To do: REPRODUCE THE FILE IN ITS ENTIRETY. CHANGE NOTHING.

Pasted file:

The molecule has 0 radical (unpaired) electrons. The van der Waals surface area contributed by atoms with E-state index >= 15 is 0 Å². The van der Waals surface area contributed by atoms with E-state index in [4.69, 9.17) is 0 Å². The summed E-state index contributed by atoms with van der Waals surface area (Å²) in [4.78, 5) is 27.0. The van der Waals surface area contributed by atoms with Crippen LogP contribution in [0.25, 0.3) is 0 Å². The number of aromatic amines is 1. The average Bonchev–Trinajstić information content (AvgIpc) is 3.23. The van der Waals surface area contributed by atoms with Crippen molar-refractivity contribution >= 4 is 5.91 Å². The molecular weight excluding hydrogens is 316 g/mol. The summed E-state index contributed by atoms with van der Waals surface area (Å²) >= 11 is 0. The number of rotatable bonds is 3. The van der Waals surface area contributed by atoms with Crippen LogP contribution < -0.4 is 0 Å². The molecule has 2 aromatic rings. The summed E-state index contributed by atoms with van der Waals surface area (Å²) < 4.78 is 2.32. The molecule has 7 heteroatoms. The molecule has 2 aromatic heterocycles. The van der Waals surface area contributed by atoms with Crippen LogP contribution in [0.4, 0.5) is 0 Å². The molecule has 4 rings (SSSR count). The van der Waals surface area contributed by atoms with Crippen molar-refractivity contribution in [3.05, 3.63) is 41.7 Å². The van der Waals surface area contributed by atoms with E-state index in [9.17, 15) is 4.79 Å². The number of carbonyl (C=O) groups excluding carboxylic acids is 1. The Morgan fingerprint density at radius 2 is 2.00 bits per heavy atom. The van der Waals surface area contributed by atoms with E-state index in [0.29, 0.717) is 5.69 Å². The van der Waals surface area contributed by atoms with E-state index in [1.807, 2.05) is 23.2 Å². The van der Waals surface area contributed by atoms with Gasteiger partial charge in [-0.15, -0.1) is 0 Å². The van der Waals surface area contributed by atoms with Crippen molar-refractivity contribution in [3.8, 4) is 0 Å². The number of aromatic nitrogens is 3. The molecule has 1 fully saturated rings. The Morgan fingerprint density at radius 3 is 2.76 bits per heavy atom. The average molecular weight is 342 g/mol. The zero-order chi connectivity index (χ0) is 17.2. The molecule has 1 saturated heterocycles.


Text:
The molecule has 0 radical (unpaired) electrons. The van der Waals surface area contributed by atoms with E-state index >= 15 is 0 Å². The van der Waals surface area contributed by atoms with E-state index in [4.69, 9.17) is 0 Å². The summed E-state index contributed by atoms with van der Waals surface area (Å²) in [4.78, 5) is 27.0. The van der Waals surface area contributed by atoms with Crippen LogP contribution in [0.25, 0.3) is 0 Å². The number of aromatic amines is 1. The average Bonchev–Trinajstić information content (AvgIpc) is 3.23. The van der Waals surface area contributed by atoms with Crippen molar-refractivity contribution >= 4 is 5.91 Å². The molecular weight excluding hydrogens is 316 g/mol. The summed E-state index contributed by atoms with van der Waals surface area (Å²) >= 11 is 0. The number of rotatable bonds is 3. The van der Waals surface area contributed by atoms with Crippen LogP contribution < -0.4 is 0 Å². The molecule has 2 aromatic rings. The summed E-state index contributed by atoms with van der Waals surface area (Å²) < 4.78 is 2.32. The molecule has 7 heteroatoms. The molecule has 2 aromatic heterocycles. The van der Waals surface area contributed by atoms with Crippen LogP contribution in [0.4, 0.5) is 0 Å². The molecule has 4 rings (SSSR count). The van der Waals surface area contributed by atoms with Crippen molar-refractivity contribution in [3.05, 3.63) is 41.7 Å². The van der Waals surface area contributed by atoms with E-state index in [9.17, 15) is 4.79 Å². The number of carbonyl (C=O) groups excluding carboxylic acids is 1. The Morgan fingerprint density at radius 2 is 2.00 bits per heavy atom. The van der Waals surface area contributed by atoms with E-state index in [0.29, 0.717) is 5.69 Å². The van der Waals surface area contributed by atoms with E-state index in [1.807, 2.05) is 23.2 Å². The van der Waals surface area contributed by atoms with Gasteiger partial charge in [-0.15, -0.1) is 0 Å². The van der Waals surface area contributed by atoms with Crippen molar-refractivity contribution in [3.8, 4) is 0 Å². The number of aromatic nitrogens is 3. The molecule has 1 fully saturated rings. The Morgan fingerprint density at radius 3 is 2.76 bits per heavy atom. The average molecular weight is 342 g/mol. The zero-order chi connectivity index (χ0) is 17.2. The molecule has 1 saturated heterocycles.